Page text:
Baku: Hide a coronavirus diagnosis or just ignore it? Why not both?
Nargiz (name has been changed) has been working in the office of an HR company in Baku. The office was closed in April during the quarantine. A month and a half later, the government eased the quarantine measures and the office reopened.
Nargiz complains that there is little work to be done and that the majority of it could be done from home, only coming in occasionally when a task requires it. But the bosses say they have to come in every day.
“The day before yesterday, one of my coworkers said that he had taken a COVID test after his wife had come down with a fever and a cough. Yesterday, he didn’t show up to work, just in case, and today they called him and said that both he and his wife had tested positive. He asked our director if he should give them the name of the company he works at, but the director urged him not to, fearing that the company would shut down again.”
The boss asked the other employees not to tell anyone else what happened.
“One of the employees asked, ‘Why shouldn’t I tell anyone?’ And the director said, ‘You don’t want the office to close. And our partners also must not know about this.’”
Nargiz tried to explain to the director that she didn’t want to test positive to coronavirus herself, or to spread the disease to her loved ones, but the director laughed it off and said, “Don’t worry about it, just go back to work.” She says that her boss and the other employees are still sceptical about the coronavirus.
“Almost all my colleagues treat coronavirus like a normal respiratory infection, which is why no one objected to the situation. Some say it’s all a political plot, others say that you’ll just get a little sick and then you’ll be fine again. Only one woman was upset because she has an elderly mother and was concerned for her health, but she decided not to confront the boss.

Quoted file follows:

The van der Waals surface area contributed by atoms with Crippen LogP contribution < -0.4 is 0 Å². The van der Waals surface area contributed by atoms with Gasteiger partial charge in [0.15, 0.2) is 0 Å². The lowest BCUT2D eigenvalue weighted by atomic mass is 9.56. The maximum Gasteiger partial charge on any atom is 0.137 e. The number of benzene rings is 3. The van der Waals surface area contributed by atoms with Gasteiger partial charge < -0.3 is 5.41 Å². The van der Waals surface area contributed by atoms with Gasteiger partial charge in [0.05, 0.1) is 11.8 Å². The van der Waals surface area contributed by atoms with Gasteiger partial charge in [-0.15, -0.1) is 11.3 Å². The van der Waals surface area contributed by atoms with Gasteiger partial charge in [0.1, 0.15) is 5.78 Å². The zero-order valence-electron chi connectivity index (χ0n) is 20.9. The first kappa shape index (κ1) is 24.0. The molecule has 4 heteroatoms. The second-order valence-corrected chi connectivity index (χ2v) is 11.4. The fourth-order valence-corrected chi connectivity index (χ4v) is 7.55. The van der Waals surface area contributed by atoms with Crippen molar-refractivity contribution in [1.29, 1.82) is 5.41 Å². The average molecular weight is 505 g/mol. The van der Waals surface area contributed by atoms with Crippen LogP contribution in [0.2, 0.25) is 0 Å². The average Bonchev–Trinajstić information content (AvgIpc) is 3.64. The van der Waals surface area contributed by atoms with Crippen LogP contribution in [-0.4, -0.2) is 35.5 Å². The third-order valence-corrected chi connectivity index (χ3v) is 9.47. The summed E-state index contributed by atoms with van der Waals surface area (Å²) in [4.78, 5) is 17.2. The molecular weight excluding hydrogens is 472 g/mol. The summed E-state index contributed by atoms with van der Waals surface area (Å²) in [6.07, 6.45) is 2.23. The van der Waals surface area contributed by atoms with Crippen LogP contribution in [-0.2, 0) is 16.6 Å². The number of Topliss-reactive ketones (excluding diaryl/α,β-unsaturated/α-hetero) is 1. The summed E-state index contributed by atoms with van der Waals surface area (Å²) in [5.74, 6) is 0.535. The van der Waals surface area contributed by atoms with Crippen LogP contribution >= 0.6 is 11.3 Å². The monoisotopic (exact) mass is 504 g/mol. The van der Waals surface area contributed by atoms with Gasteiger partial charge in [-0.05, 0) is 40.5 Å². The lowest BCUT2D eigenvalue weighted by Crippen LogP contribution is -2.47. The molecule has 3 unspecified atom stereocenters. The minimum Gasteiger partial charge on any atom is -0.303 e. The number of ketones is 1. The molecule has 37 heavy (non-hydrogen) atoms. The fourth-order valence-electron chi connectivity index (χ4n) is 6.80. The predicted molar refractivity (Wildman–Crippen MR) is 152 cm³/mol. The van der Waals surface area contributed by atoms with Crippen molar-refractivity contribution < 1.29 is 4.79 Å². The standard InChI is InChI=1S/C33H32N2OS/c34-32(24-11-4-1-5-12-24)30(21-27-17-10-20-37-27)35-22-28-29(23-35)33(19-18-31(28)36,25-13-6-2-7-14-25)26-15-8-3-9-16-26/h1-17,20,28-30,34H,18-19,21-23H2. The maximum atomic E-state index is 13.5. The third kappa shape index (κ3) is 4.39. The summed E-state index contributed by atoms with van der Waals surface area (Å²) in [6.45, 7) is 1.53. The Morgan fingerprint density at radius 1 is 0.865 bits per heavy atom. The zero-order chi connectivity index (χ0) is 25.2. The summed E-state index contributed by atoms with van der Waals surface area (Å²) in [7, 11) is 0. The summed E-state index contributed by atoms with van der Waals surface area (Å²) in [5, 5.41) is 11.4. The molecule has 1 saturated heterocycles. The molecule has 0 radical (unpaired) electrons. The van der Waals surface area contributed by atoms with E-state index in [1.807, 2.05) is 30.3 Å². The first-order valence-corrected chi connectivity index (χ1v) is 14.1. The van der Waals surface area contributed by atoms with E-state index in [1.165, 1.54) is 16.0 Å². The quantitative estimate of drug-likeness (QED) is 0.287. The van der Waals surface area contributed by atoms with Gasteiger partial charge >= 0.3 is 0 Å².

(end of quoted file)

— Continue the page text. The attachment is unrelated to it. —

Their opinions are being reinforced by the fact that TƏBİB [the state agency responsible for fighting coronavirus — JAMnews] is not giving out documentary evidence of a positive result to those who are diagnosed.
They just told our coworker over the phone, and when he asked to have a copy of the results himself, they said that they wouldn’t send them, by order of the president.”
Nonetheless, not everyone feels this way. Nargiz says that one of her friend’s bosses, having heard about the incident at Nargiz’ company and knowing that she recently met up Nargiz, sent her home until the end of next week.
“And today the boss came into our office, jokingly coughed and said, ‘There, now you’re all infected.’
Yesterday, I decided to call my boss and tell him to let me stay home from work, otherwise I’d tell everyone what happened. I’m going to call an ambulance in the morning and ask them to do a test. Although I hear they won’t come unless you have a fever. My coworker and his wife aren’t even being treated because they have ‘mild symptoms.’”
Nargiz did not go to work the next day, saying she was sick. She had a temperature of 37, but the ambulance said that they would come only “if the situation becomes really bad.”